Despite its remoteness, the Sun is still Saturns parent star and, as we all know, a parents influence is far reaching. The Sun constantly emits particles that reach all the planets of the Solar System as the solar wind. When this electrically charged stream gets close to a planet with a magnetic field, like Saturn or the Earth, the field traps the particles, bouncing them back and forth between its two poles.
A natural consequence of the shape of the planets magnetic field, a series of invisible "traffic lanes" exist between the two poles along which the electrically charged particles are confined as they oscillate between the poles.
The magnetic field is stronger at the poles and the particles tend to concentrate there, where they interact with atoms in the upper layers of the atmosphere, creating aurorae, the familiar glow that the inhabitants of the Earths polar regions know as the northern and southern lights.
At first glance the light show of Saturns aurorae appears symmetrically at the two poles. However, analysing the new data in greater detail, astronomers have discovered some subtle differences between the northern and southern aurorae, which reveal important information about Saturns magnetic field.
The northern auroral oval is slightly smaller and more intense than the southern one, implying that Saturns magnetic field is not equally distributed across the planet; it is slightly uneven and stronger in the north than the south. As a result, the electrically charged particles in the north are accelerated to higher energies as they are fired toward the atmosphere than those in the south. This confirms a previous result obtained by the space probe Cassini, in orbit around the ringed planet since 2004.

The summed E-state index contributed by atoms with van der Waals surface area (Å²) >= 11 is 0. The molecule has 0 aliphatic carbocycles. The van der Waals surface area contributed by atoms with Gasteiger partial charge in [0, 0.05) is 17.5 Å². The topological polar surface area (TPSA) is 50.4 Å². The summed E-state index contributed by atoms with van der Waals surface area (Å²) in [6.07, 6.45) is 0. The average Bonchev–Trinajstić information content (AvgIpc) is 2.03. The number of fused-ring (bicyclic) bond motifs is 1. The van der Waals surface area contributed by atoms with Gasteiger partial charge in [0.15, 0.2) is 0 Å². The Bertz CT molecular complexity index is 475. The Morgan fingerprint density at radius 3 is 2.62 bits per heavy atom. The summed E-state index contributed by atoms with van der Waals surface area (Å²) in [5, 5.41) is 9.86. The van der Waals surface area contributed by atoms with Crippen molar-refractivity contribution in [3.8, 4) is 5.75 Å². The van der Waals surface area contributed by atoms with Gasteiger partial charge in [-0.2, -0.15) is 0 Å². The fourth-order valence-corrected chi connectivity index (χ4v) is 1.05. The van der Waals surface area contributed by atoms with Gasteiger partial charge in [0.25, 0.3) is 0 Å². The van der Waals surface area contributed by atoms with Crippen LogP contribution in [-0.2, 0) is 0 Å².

These dramatic light shows observed by Hubble on Saturn are not only charming features, but they might teach us something about our own planet and its magnetic field.
Wednesday, February 10, 2010
The Orion Nebula reveals many of its hidden secrets in a dramatic image taken by ESOs new VISTA survey telescope. VISTA — the Visible and Infrared Survey Telescope for Astronomy — is the latest addition to ESOs Paranal Observatory. It is the largest survey telescope in the world and is dedicated to mapping the sky at infrared wavelengths.
The telescopes huge field of view can show the full splendour of the Orion Nebula and VISTAs infrared vision also allows it to peer deeply into dusty regions that are normally hidden and expose the curious behaviour of the very active young stars buried there.
The Orion Nebula lies in the sword of the famous celestial hunter and is a favourite target both for casual sky watchers and astrophysicists alike. It is faintly visible to the unaided eye and appeared to early telescopic observers as a small cluster of blue-white stars surrounded by a mysterious grey-green mist.
The object was first described in the early seventeenth century although the identity of the discoverer is uncertain. The French comet-hunter Messier made an accurate sketch of its main features in the mid-eighteenth century and gave it the number 42 in his famous catalogue. He also allocated the number 43 to the smaller detached region just above the main part of the nebula.
Later William Herschel speculated that the nebula might be the chaotic material of future suns and astronomers have since discovered that the mist is indeed gas glowing under the fierce ultraviolet light from young hot stars that have recently formed there.
VISTA — the Visible and Infrared Survey Telescope for Astronomy — is the latest addition to ESOs Paranal Observatory. It is the largest survey telescope in the world and is dedicated to mapping the sky at infrared wavelengths. The large (4.1-metre) mirror, wide field of view and very sensitive detectors make VISTA a unique instrument. This dramatic new image of the Orion Nebula illustrates VISTAs remarkable powers.
The Orion Nebula is a vast stellar nursery lying about 1350 light-years from Earth. Although the nebula is spectacular when seen through an ordinary telescope, what can be seen using visible light is only a small part of a cloud of gas in which stars are forming.